After over 30 years hunting, that day still is clearer in my mind than pretty much most of them. It’s for sure in my top 5 hunting memories that include both my kids first deer and a big one or two. I still remember that day like it was yesterday.
It was my turn to finally get to deer hunt. I spent years sitting in the stand with my Dad while he hunted but never got to try it on my own. Finally I was old enough and he knew I was ready. It was Friday of the first gun season for Illinois in 1986 and I was carrying a Savage (I think) over under with a .22lr on top and a 20 gauge on the bottom that we borrowed from a family friend. Before you ask, no I wasn’t using the .22lr. Just a single shot 20ga which seemed like a monster of a gun back then.
We had two homemade 2×4 ladder stands set up behind the house that were probably only a hundred yards apart. I was in one and Dad in the other. Close enough that we could see each others orange thru the trees but far enough apart to not bother each others hunt. My stand was on a flat right at the base of a hill in a small valley. I got settled in for the afternoon and all I really remember next is the sound of hooves running thru the newly fallen leaves behind me.
Two mature does were running in right behind me and the feverish shakes kicked in. I was freakin out as they slowed to a walk and proceeded right along the hillside next to me. The are head high to me and maybe 25 yards away. I went to pull up my shotgun on them and remembered my Dad telling me that bucks will be chasing does around at that time of year. So the scenario made sense to me. Two mature does running in together like something is chasing them? Yeah, you know what I was thinking. So I waited which I didn’t have to wait long. Within minutes, I see antlers coming up the same trail and going on the exact same path as those two does. Nose to the ground and some little grunting, that guy was on a mission. I know where he is going so I get ready and pull that old Savage up to my shoulder and waiting for him to cross my path.
With the 20 gauge echoing thru the woods, I watch this buck bound thru the woods. Did I hit it? Did I miss? I had no idea. Don’t know how I could have missed, but I have also asked that to myself many times since that day. I gave him a could minutes and I hopped down to check for sign. The excitement really sets in as I find blood. Now, I am freaking out.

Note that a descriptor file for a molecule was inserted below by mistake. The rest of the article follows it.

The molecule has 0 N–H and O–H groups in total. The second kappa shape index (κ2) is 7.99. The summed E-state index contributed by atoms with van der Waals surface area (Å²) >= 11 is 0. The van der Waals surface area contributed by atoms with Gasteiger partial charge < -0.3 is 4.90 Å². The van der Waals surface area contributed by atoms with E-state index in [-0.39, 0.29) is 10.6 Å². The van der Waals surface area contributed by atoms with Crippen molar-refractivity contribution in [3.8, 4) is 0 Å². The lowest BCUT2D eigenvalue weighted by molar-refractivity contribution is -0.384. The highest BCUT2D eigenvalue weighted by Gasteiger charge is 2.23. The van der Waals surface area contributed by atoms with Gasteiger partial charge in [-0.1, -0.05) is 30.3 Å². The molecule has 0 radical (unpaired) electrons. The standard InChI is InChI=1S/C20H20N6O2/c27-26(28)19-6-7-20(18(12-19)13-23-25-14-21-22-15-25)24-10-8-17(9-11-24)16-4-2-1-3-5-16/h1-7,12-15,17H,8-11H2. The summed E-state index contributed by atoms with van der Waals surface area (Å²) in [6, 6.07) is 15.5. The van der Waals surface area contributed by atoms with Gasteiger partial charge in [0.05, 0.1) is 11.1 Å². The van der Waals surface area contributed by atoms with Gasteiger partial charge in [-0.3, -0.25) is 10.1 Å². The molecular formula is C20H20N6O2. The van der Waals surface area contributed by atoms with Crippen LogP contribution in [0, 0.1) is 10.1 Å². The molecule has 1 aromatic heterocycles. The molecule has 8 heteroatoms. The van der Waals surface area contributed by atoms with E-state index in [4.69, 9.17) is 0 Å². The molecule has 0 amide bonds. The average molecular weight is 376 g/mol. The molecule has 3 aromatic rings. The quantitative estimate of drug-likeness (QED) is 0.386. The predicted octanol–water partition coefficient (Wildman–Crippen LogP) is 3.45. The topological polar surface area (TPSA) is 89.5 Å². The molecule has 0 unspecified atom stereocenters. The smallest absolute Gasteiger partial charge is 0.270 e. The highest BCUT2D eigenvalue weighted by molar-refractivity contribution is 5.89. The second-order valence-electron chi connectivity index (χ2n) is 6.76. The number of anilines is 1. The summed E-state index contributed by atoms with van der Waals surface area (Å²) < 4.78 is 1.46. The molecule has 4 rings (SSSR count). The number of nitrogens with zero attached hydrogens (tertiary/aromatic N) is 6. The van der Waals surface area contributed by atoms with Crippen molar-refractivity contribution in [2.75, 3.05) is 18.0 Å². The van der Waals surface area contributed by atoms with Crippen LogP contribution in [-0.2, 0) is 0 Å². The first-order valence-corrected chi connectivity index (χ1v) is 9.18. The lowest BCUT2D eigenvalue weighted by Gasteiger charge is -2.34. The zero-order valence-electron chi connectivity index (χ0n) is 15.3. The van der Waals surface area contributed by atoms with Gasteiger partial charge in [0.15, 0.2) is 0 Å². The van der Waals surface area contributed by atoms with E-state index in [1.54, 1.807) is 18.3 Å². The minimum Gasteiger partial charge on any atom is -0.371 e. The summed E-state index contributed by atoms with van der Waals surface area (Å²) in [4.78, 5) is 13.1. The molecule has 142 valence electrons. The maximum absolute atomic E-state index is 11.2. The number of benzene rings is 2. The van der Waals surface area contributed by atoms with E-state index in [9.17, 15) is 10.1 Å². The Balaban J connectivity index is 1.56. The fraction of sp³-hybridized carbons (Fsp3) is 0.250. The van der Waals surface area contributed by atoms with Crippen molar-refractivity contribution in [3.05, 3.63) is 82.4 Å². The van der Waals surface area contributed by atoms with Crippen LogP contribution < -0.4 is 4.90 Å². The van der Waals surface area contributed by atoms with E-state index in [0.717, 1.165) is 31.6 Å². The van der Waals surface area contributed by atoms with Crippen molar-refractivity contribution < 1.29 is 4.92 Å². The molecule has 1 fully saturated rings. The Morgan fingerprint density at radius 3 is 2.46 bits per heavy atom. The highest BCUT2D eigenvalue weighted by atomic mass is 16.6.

I follow the trail for a little bit and it’s heavy. This was late afternoon so I go back down to my stand as I see Dad heading my way. With a big grin and my chest puffed out he knew I got it. So now we track.
The trail started out heavy and then started to lighten up more and more and more. We were following this guy for hours. It was getting dark and we still haven’t found him. With nothing but the slightest specs of blood here and there and we are getting farther and farther from the house, we finally come up over this hill and look down in the deep valley to find him laying in a creek bed.
Draggin this guy back is a whole different story but I’ll sum it up in a few words. Pitch dark, one small light, over a mile away and I was 10. So Dad had a long night dragging that guy back by himself as I struggled to carry all of our gear.
I greatly appreciate everything my Dad did for me growing up, especially the time he took to take me hunting and fishing as often as he could. A lot of it made for some of my greatest hunting memories. I know I don’t get to take my kids out as much as I like, but they know I’m trying. So never forget those special memories and also know that the ones you pass along your passion for probably won’t ever forget them either.